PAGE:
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Br J Anaesth. 2008 Aug;101(2):225-9. doi: 10.1093/bja/aen135. Epub 2008 May 30.

Contamination of salvaged maternal blood by amniotic fluid and fetal red cells during elective Caesarean section.

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Department of Haematology, Royal Cornwall Hospital Trust, Royal Cornwall Hospital, Truro, Cornwall TR13LJ, UK.



Cell salvage in obstetrics is still a controversial subject and has yet to be fully embraced. The aim of this exploratory study was to measure amniotic fluid (AF), heparin, and fetal red cell contamination of washed filtered salvaged maternal blood and to investigate differences based on the number of suction devices used.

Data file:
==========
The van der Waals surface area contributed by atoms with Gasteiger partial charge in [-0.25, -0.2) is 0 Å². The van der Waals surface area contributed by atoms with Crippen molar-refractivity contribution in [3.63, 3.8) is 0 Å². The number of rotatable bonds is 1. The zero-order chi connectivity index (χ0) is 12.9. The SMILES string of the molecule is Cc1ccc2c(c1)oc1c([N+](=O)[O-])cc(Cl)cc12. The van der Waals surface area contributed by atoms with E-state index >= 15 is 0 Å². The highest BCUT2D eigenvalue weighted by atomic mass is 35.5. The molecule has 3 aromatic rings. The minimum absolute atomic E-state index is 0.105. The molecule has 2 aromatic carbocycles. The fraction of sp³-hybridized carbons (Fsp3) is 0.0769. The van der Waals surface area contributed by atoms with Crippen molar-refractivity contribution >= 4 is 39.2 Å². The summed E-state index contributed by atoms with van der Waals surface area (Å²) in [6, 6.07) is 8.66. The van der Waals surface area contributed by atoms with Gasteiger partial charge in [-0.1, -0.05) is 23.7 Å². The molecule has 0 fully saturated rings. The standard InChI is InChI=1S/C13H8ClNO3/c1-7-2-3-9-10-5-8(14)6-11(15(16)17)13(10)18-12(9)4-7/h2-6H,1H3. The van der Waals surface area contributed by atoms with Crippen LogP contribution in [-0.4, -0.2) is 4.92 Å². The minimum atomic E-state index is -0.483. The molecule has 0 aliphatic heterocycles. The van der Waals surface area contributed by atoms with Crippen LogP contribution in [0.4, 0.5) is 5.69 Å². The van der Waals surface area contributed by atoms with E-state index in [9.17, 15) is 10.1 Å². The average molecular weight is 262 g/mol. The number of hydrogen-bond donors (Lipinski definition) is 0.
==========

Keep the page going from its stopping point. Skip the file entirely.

Patients undergoing elective Caesarean section were assigned alternately to one of two groups. In Group 1, all blood and AF was collected with one suction. In Group 2, AF was aspirated to waste with a second separate suction device before collection of any blood.


In both groups, alpha-fetoprotein (AFP), squames cells, and heparin were significantly reduced (P<0.001) by the washing and filtering process. Mean AFP levels post-filtration were 2.58 IU ml(-1) in Group 1 and 3.53 IU ml(-1) in Group 2. Squames cells were completely removed in all but two cases. Fetal red blood cells were still present in the final product, range 0.13-4.35%. In Group 1, haemoglobin and haematocrit were higher than in Group 2, with lower white blood cell, AFP, and fetal red cell counts.


This study adds to the growing body of evidence that there is little or no possibility for AF contamination to enter the re-infusion system when used in conjunction with a leucodepletion filter.

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